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Friday, November 28, 2014
- It is time to craft new politics and economic policies to address the sustainability crisis, according to the latest edition of a flagship report by the Worldwatch Institute, a think tank here.
The global community has delayed addressing the issues associated with rapid climate change and environmental degradation for too long, according to the 294-page report, “Governing for Sustainability”.
And it is this failure in governance that has resulted in the most alarming environmental challenges that we face today, the institute warns, from water shortages to climate change.
The report, which marks the Worldwatch Institute’s 40th anniversary, highlights the challenges imposed by the existing economic and political order. For instance, it criticises neoliberalism for undermining democratic processes by granting a strong political voice to corporations, whose profit-maximising nature traditionally takes little account of environmental health and sustainability.
“The unrestrained flow of money into the political process essentially undermines democracy,” Michael Renner, co-director of the report, told IPS.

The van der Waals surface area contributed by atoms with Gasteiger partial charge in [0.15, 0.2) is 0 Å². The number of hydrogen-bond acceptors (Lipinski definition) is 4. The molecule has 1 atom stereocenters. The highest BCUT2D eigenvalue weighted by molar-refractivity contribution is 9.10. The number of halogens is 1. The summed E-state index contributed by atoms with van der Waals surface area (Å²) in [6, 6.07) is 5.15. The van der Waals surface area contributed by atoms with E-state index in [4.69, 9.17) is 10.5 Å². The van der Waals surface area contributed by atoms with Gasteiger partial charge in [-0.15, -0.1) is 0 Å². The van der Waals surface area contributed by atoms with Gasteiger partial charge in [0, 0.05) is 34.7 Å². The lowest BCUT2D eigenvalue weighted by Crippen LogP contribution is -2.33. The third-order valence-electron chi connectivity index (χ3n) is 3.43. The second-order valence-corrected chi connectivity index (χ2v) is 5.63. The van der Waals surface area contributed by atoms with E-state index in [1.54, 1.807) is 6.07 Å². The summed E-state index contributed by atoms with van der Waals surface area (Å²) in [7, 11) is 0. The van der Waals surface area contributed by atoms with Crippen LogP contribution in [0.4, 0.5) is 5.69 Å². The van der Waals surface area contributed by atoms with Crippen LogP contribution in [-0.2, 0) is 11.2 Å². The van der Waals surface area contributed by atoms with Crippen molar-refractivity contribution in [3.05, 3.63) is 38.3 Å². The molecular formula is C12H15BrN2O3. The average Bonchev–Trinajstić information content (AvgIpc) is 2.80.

“We need to rethink many of our basic economic assumptions and mechanisms, and aim not only for a better and wiser distribution of resources, but also a better sharing of available work. This can’t be accomplished via conventional forms of capitalism.”
In part, the report promotes so-called B corps – or benefit corporations – that “aim not only at doing well but also doing good”. B corps are new forms of for-profit entities designed to benefit their social and environmental stakeholders – those affected by the business’s operations – as well as their profit-seeking shareholders.
“This emerging movement is still a small phenomenon relative to the total global economy, but it continues to expand, led by mostly small and medium-sized companies in the United States,” Colleen Cordes, director of outreach and development for The Nature Institute, a research and advocacy organisation, told IPS.
Still, Worldwatch’s Renner expresses some scepticism that even B corps will be able to meet sustainability goals in the long term.